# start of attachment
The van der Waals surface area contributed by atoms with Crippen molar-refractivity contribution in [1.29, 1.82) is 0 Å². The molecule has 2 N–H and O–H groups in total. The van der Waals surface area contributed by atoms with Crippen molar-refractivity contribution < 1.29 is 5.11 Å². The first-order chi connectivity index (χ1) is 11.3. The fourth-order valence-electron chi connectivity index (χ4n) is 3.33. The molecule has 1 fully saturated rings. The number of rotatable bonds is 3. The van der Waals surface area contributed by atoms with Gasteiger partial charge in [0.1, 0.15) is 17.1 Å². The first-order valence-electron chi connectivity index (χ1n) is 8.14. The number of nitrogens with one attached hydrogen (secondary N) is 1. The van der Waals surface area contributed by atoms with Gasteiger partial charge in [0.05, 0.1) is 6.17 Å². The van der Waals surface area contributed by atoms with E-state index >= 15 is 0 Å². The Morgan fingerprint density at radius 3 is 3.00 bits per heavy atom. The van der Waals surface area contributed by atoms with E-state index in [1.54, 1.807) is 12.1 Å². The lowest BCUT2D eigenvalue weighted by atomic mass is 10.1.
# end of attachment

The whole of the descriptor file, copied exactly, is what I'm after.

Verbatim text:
The van der Waals surface area contributed by atoms with Crippen molar-refractivity contribution in [1.29, 1.82) is 0 Å². The molecule has 2 N–H and O–H groups in total. The van der Waals surface area contributed by atoms with Crippen molar-refractivity contribution < 1.29 is 5.11 Å². The first-order chi connectivity index (χ1) is 11.3. The fourth-order valence-electron chi connectivity index (χ4n) is 3.33. The molecule has 1 fully saturated rings. The number of rotatable bonds is 3. The van der Waals surface area contributed by atoms with Gasteiger partial charge in [0.1, 0.15) is 17.1 Å². The first-order valence-electron chi connectivity index (χ1n) is 8.14. The number of nitrogens with one attached hydrogen (secondary N) is 1. The van der Waals surface area contributed by atoms with Gasteiger partial charge in [0.05, 0.1) is 6.17 Å². The van der Waals surface area contributed by atoms with E-state index >= 15 is 0 Å². The Morgan fingerprint density at radius 3 is 3.00 bits per heavy atom. The van der Waals surface area contributed by atoms with E-state index in [1.54, 1.807) is 12.1 Å². The lowest BCUT2D eigenvalue weighted by atomic mass is 10.1.